Search Supreme Court Cases
U S v. MCGILL - 4 U.S. 426 (1806)
U.S. Supreme Court
U S v. MCGILL, 4 U.S. 426 (1806)
4 U.S. 426 (Dall.)
The United States
Circuit Court, Pennsylvania District.
October Term, 1806
THIS was an indictment for the murder of Richard Budden, containing three counts. 1st. Charging the murder to have been committed on the high seas. 2d. Charging it to have been committed in the haven of Cape Francois. 3d. Charging the mortal stroke to have been given on the high seas, and the death to have happened, on shore, at Cape Francois.
The indictment was founded on the 8th section of the penal law (1 vol. 102.) which provides 'that if any person, or persons, shall commit upon the high seas, or in any river, haven, bason, or bay, out of the jurisdiction of any particular state, murder, &c. every such offender shall be deemed, taken, and adjudged to be a pirate and felon, and being thereof convicted, shall suffer death.'
Upon the evidence it appeared, that the prisoner was mate of the brig Rover, of which Riachard Budden, the deceased, was master; that, on the 3d of May 1806, while the brig lay in the harbour of Cape Francois, the prisoner gave the deceased a mortal stroke, with a piece of wood; that the deceased, languishing with the wound, was taken on shore, alive, the next morning; and that he died the day subsequent to that, on which he was taken on shore.
After a defence on the merits, the prisoner's counsel (Ingersoll and Joseph Reed) objected, in point of law, that the death, as
well as the mortal blow, were necessary to constitute murder; and that both the death and the blow must happen on the high seas, to give jurisdiction to this Court, under the terms of the act of congress. These positions were elaborately argued; and the following authorities were cited in support of them. 1 Hale, 425, 6. 4 Co. 42. 6. 2 Hale, 188. 3 Hawk. 188. 333. Plowd. 1 Hale, 427. Leach C. L. 723. 4 Bl. C. 303. 2 Co. Rep. 93. 2 Inst. 1 Hawk. 187. East's C. L. 365. 1 Leon. 270. Cro. E. 196. Leach's C. L. 432.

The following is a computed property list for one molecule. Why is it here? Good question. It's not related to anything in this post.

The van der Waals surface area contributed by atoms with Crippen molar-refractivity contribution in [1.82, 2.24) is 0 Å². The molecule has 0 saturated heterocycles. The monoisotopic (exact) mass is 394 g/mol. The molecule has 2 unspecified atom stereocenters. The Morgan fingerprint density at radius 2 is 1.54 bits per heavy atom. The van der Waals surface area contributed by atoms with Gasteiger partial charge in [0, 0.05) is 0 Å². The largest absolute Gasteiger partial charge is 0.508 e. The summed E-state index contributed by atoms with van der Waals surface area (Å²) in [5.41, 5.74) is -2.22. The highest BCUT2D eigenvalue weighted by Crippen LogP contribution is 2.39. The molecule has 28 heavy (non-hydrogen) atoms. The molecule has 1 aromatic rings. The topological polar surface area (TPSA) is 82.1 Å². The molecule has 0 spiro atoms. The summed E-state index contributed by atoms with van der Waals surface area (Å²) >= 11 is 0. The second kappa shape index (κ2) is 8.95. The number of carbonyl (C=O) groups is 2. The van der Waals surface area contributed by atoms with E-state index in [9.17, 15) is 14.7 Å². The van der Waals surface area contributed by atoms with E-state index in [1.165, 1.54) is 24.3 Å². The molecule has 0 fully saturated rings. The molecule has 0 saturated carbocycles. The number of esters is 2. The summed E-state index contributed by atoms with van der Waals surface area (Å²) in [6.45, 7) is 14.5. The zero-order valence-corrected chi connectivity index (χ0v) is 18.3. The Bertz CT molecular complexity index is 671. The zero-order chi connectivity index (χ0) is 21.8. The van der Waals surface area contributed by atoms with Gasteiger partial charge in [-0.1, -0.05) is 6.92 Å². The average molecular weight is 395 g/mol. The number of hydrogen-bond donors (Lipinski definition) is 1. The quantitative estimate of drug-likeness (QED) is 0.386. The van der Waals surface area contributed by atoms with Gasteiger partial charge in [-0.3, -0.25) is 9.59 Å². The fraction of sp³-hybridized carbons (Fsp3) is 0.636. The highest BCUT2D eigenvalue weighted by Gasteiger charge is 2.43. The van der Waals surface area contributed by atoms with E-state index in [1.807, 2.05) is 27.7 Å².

The attorney of the district premised, that he was aware of this objection to the jurisdiction; but, as there was no judicial decision upon it, he thought it a duty to bring it before the Court, for an authoritative opinion; and with that view alone, he meant to submit all the ideas which he could suggest, in maintainance of the jurisdiction. He then considered the case, 1st. On the constitution and laws of the United States, which provide for the definition and punishment of felonies and murders on the high seas; Const. art. 1. s. 8. 1 vol. 102. s. 8. which provide for the locality of the commission of the offence, to vest a federal jurisdiction; 1 vol. 101. s. 3. 8. which provide for the place and tribunal of trial; Const. art. 3. s. 2. 1 vol. 67. s. 29. Ib. 102. s. 8. Ib. 53. s. 9. Ib. 55. s. 11. which provide as to the manner of trial; Const. art. 3. s. 2. 1 vol. 67. s. 29. and which provide, generally, that the judicial power of the United States shall extend to all cases of admiralty and maritime jurisdiction. Thus, for every crime, whether of common law, or admiralty, jurisdiction, a common law trial is provided by jury, and a place of venue prescribed; but two things are to be remarked: 1st. That there is no definition of the offence of murder (for instance) with a reference to the common law, any more than to the civil law, which is the law of the admiralty. 2d. That locality, as to the commission of a crime, is no further limited, than as it respects the high seas, or is out of the jurisdiction of any particular state.
2d. On the law of England. The case would be within the constable and marshal's jurisdiction, at civil law, if the blow and death were both in a foreign country; or the blow in a foreign country, and the death in England: 13 R. c. 2. 2. 3 Inst. 48. 1 Woodes. 139. 4 Bl. C. 268. If the blow was on sea, and the death on land, neither the common law, nor the admiralty, have jurisdiction; nor is it a case under the statute of 28 H. 8. 'for the murder was not committed on the sea;' but the constable and marshal may try it, by 13 R. 2. Offences committed upon the seas, or in other haven, river or creek, are triable, by jury, in a county to be mentioned in a commission, issued under 27 H. 8. c. 4. 28 H. 8. c. 15. The 33 H. 8. c. 23. provides that 'persons, who have been examined before the king's council upon treasons, murders, &c. may be tried in any shire to be named [4 U.S. 426, 428]
Full Text of Opinion
Official Supreme Court caselaw is only found in the print version of the United States Reports. Justia caselaw is provided for general informational purposes only, and may not reflect current legal developments, verdicts or settlements. We make no warranties or guarantees about the accuracy, completeness, or adequacy of the information contained on this site or information linked to from this site. Please check official sources.